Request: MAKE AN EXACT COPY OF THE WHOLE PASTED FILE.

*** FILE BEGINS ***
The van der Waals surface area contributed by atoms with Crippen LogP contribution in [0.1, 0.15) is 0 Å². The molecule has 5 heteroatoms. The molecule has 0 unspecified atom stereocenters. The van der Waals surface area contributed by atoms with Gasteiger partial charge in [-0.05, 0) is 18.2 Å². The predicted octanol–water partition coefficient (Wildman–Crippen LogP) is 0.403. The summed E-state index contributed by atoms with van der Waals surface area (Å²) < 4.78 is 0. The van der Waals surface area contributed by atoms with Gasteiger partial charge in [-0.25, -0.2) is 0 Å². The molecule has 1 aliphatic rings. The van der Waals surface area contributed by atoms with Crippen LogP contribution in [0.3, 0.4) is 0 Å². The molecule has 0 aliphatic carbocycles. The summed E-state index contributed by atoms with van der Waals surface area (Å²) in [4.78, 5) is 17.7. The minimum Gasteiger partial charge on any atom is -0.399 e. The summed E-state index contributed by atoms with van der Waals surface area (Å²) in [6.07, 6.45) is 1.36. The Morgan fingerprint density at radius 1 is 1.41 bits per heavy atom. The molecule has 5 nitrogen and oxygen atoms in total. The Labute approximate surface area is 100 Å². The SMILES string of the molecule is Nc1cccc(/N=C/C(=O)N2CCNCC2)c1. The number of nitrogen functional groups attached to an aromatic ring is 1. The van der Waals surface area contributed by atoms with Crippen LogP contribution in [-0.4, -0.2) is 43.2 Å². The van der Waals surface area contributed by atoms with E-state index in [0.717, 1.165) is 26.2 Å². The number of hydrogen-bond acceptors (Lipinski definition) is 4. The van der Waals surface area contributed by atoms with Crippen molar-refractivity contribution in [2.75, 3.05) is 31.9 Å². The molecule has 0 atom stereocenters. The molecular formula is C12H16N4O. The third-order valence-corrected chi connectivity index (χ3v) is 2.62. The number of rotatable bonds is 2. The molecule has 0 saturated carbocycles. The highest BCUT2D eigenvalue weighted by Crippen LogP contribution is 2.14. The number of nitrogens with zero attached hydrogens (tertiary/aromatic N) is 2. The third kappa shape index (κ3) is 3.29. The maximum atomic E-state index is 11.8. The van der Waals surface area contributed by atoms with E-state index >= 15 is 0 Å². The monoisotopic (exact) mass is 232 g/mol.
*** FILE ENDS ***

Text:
The van der Waals surface area contributed by atoms with Crippen LogP contribution in [0.1, 0.15) is 0 Å². The molecule has 5 heteroatoms. The molecule has 0 unspecified atom stereocenters. The van der Waals surface area contributed by atoms with Gasteiger partial charge in [-0.05, 0) is 18.2 Å². The predicted octanol–water partition coefficient (Wildman–Crippen LogP) is 0.403. The summed E-state index contributed by atoms with van der Waals surface area (Å²) < 4.78 is 0. The van der Waals surface area contributed by atoms with Gasteiger partial charge in [-0.25, -0.2) is 0 Å². The molecule has 1 aliphatic rings. The van der Waals surface area contributed by atoms with Crippen LogP contribution in [0.3, 0.4) is 0 Å². The molecule has 0 aliphatic carbocycles. The summed E-state index contributed by atoms with van der Waals surface area (Å²) in [4.78, 5) is 17.7. The minimum Gasteiger partial charge on any atom is -0.399 e. The summed E-state index contributed by atoms with van der Waals surface area (Å²) in [6.07, 6.45) is 1.36. The Morgan fingerprint density at radius 1 is 1.41 bits per heavy atom. The molecule has 5 nitrogen and oxygen atoms in total. The Labute approximate surface area is 100 Å². The SMILES string of the molecule is Nc1cccc(/N=C/C(=O)N2CCNCC2)c1. The number of nitrogen functional groups attached to an aromatic ring is 1. The van der Waals surface area contributed by atoms with Crippen LogP contribution in [-0.4, -0.2) is 43.2 Å². The van der Waals surface area contributed by atoms with E-state index in [0.717, 1.165) is 26.2 Å². The number of hydrogen-bond acceptors (Lipinski definition) is 4. The van der Waals surface area contributed by atoms with Crippen molar-refractivity contribution in [2.75, 3.05) is 31.9 Å². The molecule has 0 atom stereocenters. The molecular formula is C12H16N4O. The third-order valence-corrected chi connectivity index (χ3v) is 2.62. The number of rotatable bonds is 2. The molecule has 0 saturated carbocycles. The highest BCUT2D eigenvalue weighted by Crippen LogP contribution is 2.14. The number of nitrogens with zero attached hydrogens (tertiary/aromatic N) is 2. The third kappa shape index (κ3) is 3.29. The maximum atomic E-state index is 11.8. The van der Waals surface area contributed by atoms with E-state index >= 15 is 0 Å². The monoisotopic (exact) mass is 232 g/mol.